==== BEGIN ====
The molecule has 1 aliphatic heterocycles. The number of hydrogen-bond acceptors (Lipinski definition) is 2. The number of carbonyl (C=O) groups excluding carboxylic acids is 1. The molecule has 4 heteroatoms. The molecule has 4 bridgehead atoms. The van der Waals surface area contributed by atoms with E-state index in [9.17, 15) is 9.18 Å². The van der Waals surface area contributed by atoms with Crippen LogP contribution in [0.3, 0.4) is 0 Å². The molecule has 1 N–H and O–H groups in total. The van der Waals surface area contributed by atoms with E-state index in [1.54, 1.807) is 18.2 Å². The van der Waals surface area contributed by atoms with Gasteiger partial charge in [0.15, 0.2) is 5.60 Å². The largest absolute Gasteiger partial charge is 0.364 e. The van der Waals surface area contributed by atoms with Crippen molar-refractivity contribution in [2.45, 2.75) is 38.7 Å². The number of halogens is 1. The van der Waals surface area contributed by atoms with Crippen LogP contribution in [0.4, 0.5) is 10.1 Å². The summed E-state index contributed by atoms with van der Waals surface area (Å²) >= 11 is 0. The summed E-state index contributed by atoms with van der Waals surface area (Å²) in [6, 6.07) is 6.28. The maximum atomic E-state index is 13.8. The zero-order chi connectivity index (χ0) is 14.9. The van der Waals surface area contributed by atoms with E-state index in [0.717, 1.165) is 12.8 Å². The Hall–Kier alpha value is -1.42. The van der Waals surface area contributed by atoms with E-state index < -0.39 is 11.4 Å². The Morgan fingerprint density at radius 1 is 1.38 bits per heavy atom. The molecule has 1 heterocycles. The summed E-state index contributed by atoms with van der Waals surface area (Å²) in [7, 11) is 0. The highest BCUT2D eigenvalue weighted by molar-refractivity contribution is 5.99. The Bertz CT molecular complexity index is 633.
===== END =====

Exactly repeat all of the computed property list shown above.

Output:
The molecule has 1 aliphatic heterocycles. The number of hydrogen-bond acceptors (Lipinski definition) is 2. The number of carbonyl (C=O) groups excluding carboxylic acids is 1. The molecule has 4 heteroatoms. The molecule has 4 bridgehead atoms. The van der Waals surface area contributed by atoms with E-state index in [9.17, 15) is 9.18 Å². The van der Waals surface area contributed by atoms with Crippen LogP contribution in [0.3, 0.4) is 0 Å². The molecule has 1 N–H and O–H groups in total. The van der Waals surface area contributed by atoms with E-state index in [1.54, 1.807) is 18.2 Å². The van der Waals surface area contributed by atoms with Gasteiger partial charge in [0.15, 0.2) is 5.60 Å². The largest absolute Gasteiger partial charge is 0.364 e. The van der Waals surface area contributed by atoms with Crippen molar-refractivity contribution in [2.45, 2.75) is 38.7 Å². The number of halogens is 1. The van der Waals surface area contributed by atoms with Crippen LogP contribution in [0.4, 0.5) is 10.1 Å². The summed E-state index contributed by atoms with van der Waals surface area (Å²) >= 11 is 0. The summed E-state index contributed by atoms with van der Waals surface area (Å²) in [6, 6.07) is 6.28. The maximum atomic E-state index is 13.8. The zero-order chi connectivity index (χ0) is 14.9. The van der Waals surface area contributed by atoms with E-state index in [0.717, 1.165) is 12.8 Å². The Hall–Kier alpha value is -1.42. The van der Waals surface area contributed by atoms with E-state index < -0.39 is 11.4 Å². The Morgan fingerprint density at radius 1 is 1.38 bits per heavy atom. The molecule has 1 heterocycles. The summed E-state index contributed by atoms with van der Waals surface area (Å²) in [7, 11) is 0. The highest BCUT2D eigenvalue weighted by molar-refractivity contribution is 5.99. The Bertz CT molecular complexity index is 633.